Positive self-esteem is critical to an individual’s mental health and ability to relate well to others. By strengthening one’s self-esteem, one will increase contentment in relationships and, as a result, the emotional health of all family members. The paradox of healthy self-esteem is that we need someone else to validate ourselves as worthy.
This is not to say that single people suffer low self-esteem, as long as they have at least one important loving relationship in their life, such as a friend, parent, or sibling. “We need at least one significant other who verifies our sense of worth. Our identity is the difference about us that makes a difference. It must always be grounded in a social context—in a relationship” (Bradshaw, 1996).
Once one accepts the importance of self-esteem to relationships and vice-versa, it makes sense to put conscious effort into building or strengthening both our own self-esteem and that of our significant other. The following are a few suggestions for increasing relationship contentment and stability by building positive self-esteem.
1. Avoid criticizing, blaming, and shaming.
Most unhealthy relationships are characterized by excessive amounts of criticism and judgment. Persistent criticism, judgment, and blaming lead to chronic feelings of shame. While there are some aspects of shame that are adaptive, such as realizing that we are fallible and sometimes need help, too much shame results in low self-esteem. It causes feelings of “being flawed”.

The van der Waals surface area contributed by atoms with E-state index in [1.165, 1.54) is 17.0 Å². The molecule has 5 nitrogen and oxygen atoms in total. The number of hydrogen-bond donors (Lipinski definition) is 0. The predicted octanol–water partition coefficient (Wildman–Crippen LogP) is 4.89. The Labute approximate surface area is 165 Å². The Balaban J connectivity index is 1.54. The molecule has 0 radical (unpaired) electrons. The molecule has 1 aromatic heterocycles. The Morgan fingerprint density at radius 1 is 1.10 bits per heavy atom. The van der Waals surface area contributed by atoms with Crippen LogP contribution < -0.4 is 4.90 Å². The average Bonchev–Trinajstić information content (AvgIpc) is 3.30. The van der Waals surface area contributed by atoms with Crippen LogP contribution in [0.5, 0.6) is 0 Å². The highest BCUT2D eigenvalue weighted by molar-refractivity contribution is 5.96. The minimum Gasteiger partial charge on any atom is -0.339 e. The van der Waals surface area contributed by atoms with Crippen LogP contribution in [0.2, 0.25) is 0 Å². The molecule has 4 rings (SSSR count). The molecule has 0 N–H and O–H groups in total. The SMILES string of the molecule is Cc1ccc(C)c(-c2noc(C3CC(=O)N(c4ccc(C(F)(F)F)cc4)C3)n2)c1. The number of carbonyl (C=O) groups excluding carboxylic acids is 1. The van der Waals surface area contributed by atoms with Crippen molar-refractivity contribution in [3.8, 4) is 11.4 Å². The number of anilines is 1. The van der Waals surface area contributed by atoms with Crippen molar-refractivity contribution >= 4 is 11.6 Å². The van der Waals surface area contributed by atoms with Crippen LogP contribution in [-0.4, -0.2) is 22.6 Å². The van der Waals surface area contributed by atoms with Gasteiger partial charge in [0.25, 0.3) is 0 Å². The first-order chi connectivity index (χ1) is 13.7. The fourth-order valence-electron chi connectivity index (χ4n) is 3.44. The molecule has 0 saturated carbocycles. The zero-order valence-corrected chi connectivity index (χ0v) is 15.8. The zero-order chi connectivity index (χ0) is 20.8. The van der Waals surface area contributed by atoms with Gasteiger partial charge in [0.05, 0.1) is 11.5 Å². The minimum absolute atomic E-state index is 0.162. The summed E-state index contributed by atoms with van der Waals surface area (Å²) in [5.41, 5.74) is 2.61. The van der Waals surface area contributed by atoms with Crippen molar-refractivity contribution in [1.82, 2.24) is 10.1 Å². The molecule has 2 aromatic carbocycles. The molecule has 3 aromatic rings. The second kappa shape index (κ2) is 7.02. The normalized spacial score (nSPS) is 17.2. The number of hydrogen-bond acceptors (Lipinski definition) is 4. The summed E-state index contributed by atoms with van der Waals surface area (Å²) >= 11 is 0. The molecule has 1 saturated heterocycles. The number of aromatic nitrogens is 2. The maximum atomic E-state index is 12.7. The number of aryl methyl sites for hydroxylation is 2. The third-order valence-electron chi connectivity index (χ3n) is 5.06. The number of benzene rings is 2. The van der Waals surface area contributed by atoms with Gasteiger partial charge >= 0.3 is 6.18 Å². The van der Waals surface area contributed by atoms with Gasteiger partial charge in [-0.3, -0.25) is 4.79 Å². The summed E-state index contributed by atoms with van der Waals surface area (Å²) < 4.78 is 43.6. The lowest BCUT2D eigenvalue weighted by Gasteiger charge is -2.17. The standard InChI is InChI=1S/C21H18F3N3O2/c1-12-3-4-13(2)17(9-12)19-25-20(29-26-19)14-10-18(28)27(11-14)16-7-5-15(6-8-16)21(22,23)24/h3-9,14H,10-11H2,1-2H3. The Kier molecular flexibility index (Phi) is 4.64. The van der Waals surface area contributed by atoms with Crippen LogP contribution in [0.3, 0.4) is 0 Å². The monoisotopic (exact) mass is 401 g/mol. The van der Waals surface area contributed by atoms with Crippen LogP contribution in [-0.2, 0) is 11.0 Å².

It is important to distinguish shame from guilt. Both may result from making a mistake or having done something wrong. John Bradshaw summed up the difference as: a guilty feeling means “I did something wrong” while shame feelings mean “There’s something wrong with me” (Bradshaw, 1996). While guilt tied to a specific behavior might lead to corrective action, shame too often results in feelings of inadequacy, and therefore low self-esteem.
How is this relevant to couples’ relationships?
It is not at all unusual for couples who are arguing to fall into a habit of criticizing each other. “If you weren’t so selfish, you’d be helping more with the housework!” “You’re so irresponsible with money. That’s why we struggle to pay bills.” Even worse, “What is wrong with you?! Don’t you know better than to do that?!” These are all attacks on the other person’s character and their sense of self. They usually evoke feelings of shame or embarrassment, possibly stirring up childhood wounds caused by the criticisms of a parent. Even if you get the result you are seeking in the short-term from this type of comment (for example, a sudden effort to help clean up the home), you could be causing serious harm to your relationship. John Gottman’s research found that constant criticism is one of the four signs of a deteriorating relationship (Gottman, 1999).
2. Accept the other person as they are; don’t try to change them.
Accepting the other individual’s basic personality includes acceptance of the traits that you appreciate and those that you don’t. The basic “big five” personality traits are: Openness to new experiences (vs. preference for the familiar/safe), conscientiousness (vs. carelessness), extroversion (vs. introversion), agreeableness (vs. argumentativeness), and neuroticism (vs. emotional stability). These traits aren’t likely to change much during a lifetime, although one can modify their behavior with some effort. Criticizing or judging someone else’s behavior as it relates to these traits is pointless and does more harm than good.